First, he indicated that this was not his boat, but that he is instead helping his parents with their commission dispute. That’s very considerate of him, but a person may not represent another person or entity in a legal proceeding unless he or she is a licensed attorney.
He may be able to get around this if his parents assign their claim to him, but he would probably need to hire an attorney for that procedure — and it appears that this is a relatively small claim, so it may be hard to justify the cost of hiring an attorney. At this point, that is not a problem, since he appears to be looking for something less formal than a lawsuit or arbitration.
He is also a little confused about the relationship between Yachtworld and the yachting industry trade organizations. None of the various trade organizations for yacht brokers around the country are affiliated with Yachtworld, a boat sales website. Advertisers on the website must be affiliated with a legitimate yacht brokerage company, but they do not need to be a member of a trade association.
Furthermore, his parents’ yacht broker may or may not be a member of one of the trade organizations. In California, many brokers and salespeople are members of the California Yacht Brokers Association (CYBA), but membership is by no means universal.
Even if this broker is a member, the CYBA has no facility for filing complaints against a member. They do have a procedure for resolving disputes through a binding arbitration program, but this may not work for our reader, since he is trying to represent his parents and he is trying to avoid a trip to Southern California.
He may want to consider filing a complaint through the California Division of Boating and Waterways, at dbw.parks.ca.gov/YnS/, the California state agency that regulates yacht brokers. California is one of only two states in the country that regulate and license yacht brokers (the other state is Florida), and one of the missions of the DBW is to protect the yachting public in purchase and sale transactions. A complaint against a yacht broker may lead to a fine or other discipline against the broker’s license, but unfortunately it will not lead to an enforceable judgment against the broker and in favor of our reader or his parents.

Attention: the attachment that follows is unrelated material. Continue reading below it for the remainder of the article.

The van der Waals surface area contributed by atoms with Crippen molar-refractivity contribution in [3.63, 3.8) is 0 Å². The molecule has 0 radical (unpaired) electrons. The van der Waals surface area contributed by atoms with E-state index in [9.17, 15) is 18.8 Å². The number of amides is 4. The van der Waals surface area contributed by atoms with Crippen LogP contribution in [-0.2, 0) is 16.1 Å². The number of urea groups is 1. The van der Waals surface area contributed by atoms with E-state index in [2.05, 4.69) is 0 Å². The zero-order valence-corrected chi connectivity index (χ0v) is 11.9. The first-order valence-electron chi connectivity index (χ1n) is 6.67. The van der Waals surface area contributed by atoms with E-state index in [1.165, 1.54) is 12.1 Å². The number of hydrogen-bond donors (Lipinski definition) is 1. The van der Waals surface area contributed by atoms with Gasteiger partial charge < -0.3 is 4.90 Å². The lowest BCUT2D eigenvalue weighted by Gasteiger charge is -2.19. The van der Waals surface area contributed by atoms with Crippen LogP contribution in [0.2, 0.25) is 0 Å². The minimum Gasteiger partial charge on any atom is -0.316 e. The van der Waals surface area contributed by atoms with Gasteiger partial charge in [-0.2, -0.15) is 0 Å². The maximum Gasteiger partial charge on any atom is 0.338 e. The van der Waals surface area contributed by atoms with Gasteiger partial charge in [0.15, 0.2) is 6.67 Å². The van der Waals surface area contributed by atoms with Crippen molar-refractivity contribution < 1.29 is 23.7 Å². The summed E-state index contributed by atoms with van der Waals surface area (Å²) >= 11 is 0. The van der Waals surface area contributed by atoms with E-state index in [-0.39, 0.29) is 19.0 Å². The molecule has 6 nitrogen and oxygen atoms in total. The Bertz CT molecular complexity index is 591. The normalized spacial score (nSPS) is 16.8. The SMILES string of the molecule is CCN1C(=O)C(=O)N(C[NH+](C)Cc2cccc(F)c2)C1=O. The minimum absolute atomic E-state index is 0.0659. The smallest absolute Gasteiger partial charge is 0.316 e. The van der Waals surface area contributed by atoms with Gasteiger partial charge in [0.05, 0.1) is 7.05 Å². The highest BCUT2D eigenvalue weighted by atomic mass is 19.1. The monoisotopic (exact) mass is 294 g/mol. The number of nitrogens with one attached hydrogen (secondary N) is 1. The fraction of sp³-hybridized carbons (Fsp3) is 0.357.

So, in light of these obstacles, our reader and his parents will probably need to pursue the broker through arbitration or small claims court, which will require his parents to take an active role in the process.
Before they take those steps, however, they should take another look at the listing agreement that they executed with the broker. It is true that the industry standard for yacht sales under $1 million calls for the seller to pay a 10 percent commission — but that amount is not established by law, and it may be negotiated up or down.
And, for boats that sell on the lower end of the price scale, most brokerage listing agreements also provide for a minimum commission amount. The listing may include language that calls for the broker’s commission to be calculated along the lines of “10 percent of the selling price or $3,000, whichever is greater.” If the boat sold for a relatively small amount, the minimum commission will effectively increase the commission percentage.
Dispute resolution is often more complicated than it may appear on first impression, even for a relatively small dispute, such as the scenario described in this case. A consultation with an attorney may save time and money in the long run.